Petty politicians should think of children

MICHELE A'COURT
Last updated 07:12 25/06/2014

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OPINION: On your marks, get set . . . yeah, nah.

That pretty much sums up my enthusiasm for this race towards the elections, now less than three months away.

I'm not usually like this. I like a bit of politics. Robust debate, cut and thrust, ideological discussion. It's what we do at our place. Always have.

There was a great-grandfather who would raise an arm and say in his Lancashire lilt, "See this hand? I'd rather cut it off than vote Tory".

Then, parents who voted Tory. My mother, as she puts it, "baked cakes for the National Party" for decades.

Dinner party chat not only included politics but politicians.

A gathering at our neighbours' place (I was always recruited to pass around the nuts) memorably featured then-prime minister Rob Muldoon putting his billiard cue through a window.

At 16, I dabbled with Social Credit and invited the local candidate over to talk through policy. My parents were horrified.

Bless me - it was my first proper attempt at teenage rebellion. They would probably have preferred a bit of shoplifting.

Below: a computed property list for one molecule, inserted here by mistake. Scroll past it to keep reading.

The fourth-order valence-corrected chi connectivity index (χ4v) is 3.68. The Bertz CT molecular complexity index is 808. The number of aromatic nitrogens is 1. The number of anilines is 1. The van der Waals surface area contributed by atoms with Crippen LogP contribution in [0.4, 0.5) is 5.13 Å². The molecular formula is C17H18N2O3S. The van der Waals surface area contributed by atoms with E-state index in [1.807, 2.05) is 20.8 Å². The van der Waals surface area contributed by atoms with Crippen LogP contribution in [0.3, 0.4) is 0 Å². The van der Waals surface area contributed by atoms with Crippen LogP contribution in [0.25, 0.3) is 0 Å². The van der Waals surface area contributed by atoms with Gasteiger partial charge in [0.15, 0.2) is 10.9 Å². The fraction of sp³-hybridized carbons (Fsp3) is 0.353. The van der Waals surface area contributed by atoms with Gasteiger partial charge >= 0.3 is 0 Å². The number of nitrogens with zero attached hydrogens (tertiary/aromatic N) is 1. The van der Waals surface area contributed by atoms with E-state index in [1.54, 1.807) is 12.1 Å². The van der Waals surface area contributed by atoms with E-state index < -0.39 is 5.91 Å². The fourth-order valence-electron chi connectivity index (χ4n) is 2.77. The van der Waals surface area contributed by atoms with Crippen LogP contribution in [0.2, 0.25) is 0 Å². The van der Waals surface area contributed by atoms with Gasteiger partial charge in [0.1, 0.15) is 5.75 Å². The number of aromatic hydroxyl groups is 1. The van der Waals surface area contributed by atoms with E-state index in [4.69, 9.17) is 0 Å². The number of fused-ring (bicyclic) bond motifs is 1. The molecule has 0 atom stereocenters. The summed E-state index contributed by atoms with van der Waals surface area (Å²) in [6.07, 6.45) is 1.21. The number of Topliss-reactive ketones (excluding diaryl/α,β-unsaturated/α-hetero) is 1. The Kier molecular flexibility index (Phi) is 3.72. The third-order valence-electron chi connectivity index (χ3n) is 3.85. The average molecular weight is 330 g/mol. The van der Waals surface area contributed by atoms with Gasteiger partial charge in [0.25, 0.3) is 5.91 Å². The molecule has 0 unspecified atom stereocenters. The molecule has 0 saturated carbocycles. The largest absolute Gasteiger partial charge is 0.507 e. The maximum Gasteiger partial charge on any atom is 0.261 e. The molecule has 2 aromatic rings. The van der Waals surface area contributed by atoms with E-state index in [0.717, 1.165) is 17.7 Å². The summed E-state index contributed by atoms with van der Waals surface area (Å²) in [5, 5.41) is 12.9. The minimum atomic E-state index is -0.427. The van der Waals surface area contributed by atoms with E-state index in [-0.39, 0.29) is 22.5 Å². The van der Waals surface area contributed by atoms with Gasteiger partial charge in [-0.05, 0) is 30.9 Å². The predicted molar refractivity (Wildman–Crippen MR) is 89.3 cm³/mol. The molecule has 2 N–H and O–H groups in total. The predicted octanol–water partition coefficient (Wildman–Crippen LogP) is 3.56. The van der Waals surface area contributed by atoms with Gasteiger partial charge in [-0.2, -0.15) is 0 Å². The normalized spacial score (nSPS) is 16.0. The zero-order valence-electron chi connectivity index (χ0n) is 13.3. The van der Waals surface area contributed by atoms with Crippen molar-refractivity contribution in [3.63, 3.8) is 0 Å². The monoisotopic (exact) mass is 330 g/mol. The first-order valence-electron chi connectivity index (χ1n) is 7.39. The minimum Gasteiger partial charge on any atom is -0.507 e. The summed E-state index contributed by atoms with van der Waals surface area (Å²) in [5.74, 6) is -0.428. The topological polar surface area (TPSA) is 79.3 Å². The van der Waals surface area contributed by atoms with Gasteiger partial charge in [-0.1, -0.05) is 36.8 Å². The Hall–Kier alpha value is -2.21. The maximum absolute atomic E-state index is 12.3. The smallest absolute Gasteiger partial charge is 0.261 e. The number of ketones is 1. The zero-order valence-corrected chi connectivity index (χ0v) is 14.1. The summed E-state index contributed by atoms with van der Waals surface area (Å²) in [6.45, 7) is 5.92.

But I was curious and I've stayed that way over the years. Never card-carrying but always engaged, and happy to get off the couch and do something when the need arises.

Alice Walker says activism is the rent you pay for living on the planet. I try not to fall behind.

Right now? Meh. It's not that there aren't issues on the table.

I can easily make you a list of things that make me shout at the TV while watching the news of an evening. Our national table is fairly groaning with big steaming bowls of issues.

Problem is, our leading politicians aren't sitting at the table. They're off brawling in the corner by the bar. Voters are left to sit like bewildered children in a dysfunctional family as the grown-ups bicker over small things - letters, the price of milk, who else they had dinner with once, cups of tea and coat-tails.

I fantasise about calling in a therapist who might sit them all down and get them to refocus and make a proper list of the things they can agree to disagree on.

"For the sake of the children", they'd be told. And we could all sit there with sad, wide eyes till they appreciated how much their fighting hurts us.

Not all politicians. Recently, I asked one - not himself in the eye of a storm, but caught up like all of them in its swirling madness - how he kept his will to live.

"I think about the people I do this for. I keep a clear picture of them in my head. And I remember why I wanted to do this in first place."

There are more like him. Let's hear from them. If people like me are tempted to stay on the couch, pull up a rug and flick over to a cooking show, we're in a great deal of trouble.

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- The Press

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